The Law on Corporate Governance in Banks
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The Law on Corporate Governance in Banks

  • Elgar Financial Law and Practice series

Iris H.-Y. Chiu, Michael McKee, Anna P. Donovan, Rod Edmunds, Andreas Kokkinis Kokkinis, John Lowry, Marc T. Moore and Arad Reisberg

Corporate governance in financial institutions has come under the spotlight since the banking crisis in the UK in 2008-9. In many respects, the banking business raises unique problems for corporate governance that are not found in other corporate sectors. The Law on Corporate Governance in Banks is the first work to provide a detailed survey and practical examination of key topical issues in the corporate governance of banks and financial institutions, including governance structure, collective board responsibility, directors’ liability, shareholders, and risk management. Combining the insight and expertise of leading corporate lawyers in the field with rigorous academic analysis, the book unpicks and clarifies the legal issues that confront corporate and banking law practitioners when advising banks and financial institutions.
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Chapter 7: CORPORATE REPORTING AND THE ACCOUNTABILITY OF BANKS AND FINANCIAL INSTITUTIONS

Iris H-Y Chiu

Extract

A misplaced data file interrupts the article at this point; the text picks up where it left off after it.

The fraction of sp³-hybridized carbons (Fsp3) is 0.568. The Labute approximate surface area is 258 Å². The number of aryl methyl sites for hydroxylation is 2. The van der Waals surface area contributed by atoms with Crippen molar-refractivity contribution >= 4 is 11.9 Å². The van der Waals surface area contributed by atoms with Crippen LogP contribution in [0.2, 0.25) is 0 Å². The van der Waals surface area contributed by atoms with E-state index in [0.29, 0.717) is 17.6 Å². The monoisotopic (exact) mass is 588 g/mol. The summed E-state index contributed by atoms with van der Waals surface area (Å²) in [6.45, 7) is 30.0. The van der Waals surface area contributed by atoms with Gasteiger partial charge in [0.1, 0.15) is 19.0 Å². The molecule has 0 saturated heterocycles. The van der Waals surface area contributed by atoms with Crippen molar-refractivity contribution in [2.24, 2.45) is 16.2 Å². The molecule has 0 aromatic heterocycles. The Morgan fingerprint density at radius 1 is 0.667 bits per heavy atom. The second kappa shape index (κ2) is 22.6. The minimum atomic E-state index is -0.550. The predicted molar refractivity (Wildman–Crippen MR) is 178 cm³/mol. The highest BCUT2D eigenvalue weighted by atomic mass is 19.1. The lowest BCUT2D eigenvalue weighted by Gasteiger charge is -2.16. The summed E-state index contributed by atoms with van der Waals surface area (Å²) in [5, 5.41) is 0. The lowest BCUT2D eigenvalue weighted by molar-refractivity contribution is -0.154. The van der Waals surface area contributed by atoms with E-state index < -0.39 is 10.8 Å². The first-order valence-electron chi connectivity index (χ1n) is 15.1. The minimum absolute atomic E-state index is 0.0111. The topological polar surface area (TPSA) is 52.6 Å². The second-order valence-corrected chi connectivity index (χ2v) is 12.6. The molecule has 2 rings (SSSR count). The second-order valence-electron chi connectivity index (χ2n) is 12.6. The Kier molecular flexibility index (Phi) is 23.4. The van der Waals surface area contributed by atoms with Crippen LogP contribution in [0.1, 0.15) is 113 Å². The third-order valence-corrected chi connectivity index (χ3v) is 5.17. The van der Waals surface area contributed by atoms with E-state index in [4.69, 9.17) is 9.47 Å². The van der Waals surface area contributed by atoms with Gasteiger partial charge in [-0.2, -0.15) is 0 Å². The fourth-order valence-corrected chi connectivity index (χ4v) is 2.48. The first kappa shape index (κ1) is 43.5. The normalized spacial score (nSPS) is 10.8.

Banks and financial institutions are subject to mandatory transparency in order to cater to two objectives. One relates to reporting to capital markets, in respect of quoted and listed firms. In this respect the corporate reporting which is accountable to shareholders and investors is in the same vein as corporate reporting generally applicable to the corporate sector. The second objective relates to reporting to the relevant financial regulator in order to facilitate ongoing supervision, particularly in prudential matters. Increasingly, one may also regard reporting as a form of accountability as a wider concept extending to groups of stakeholders and civic society. This chapter will discuss bank and financial institution accountability in all three and interrelated dimensions – to shareholders, to regulators and to the wider public. The two traditional objectives of reporting by banks and financial institutions viz accountability to the capital markets and to regulators have tended to go hand in hand. Corporate reporting to the capital markets, largely dominated by financial reporting, is scrutinised by the financial regulator in order to consider the prudential position of a bank or financial institution. Microprudential reporting by banks and financial institutions that is aimed at meeting regulatory requirements, is also used to assist investors in exercising market discipline, reinforcing the regulatory objectives in microprudential regulation. This is known as the Pillar 3 of the Basel II Capital Accord, an internationally agreed template for capital adequacy in banks.

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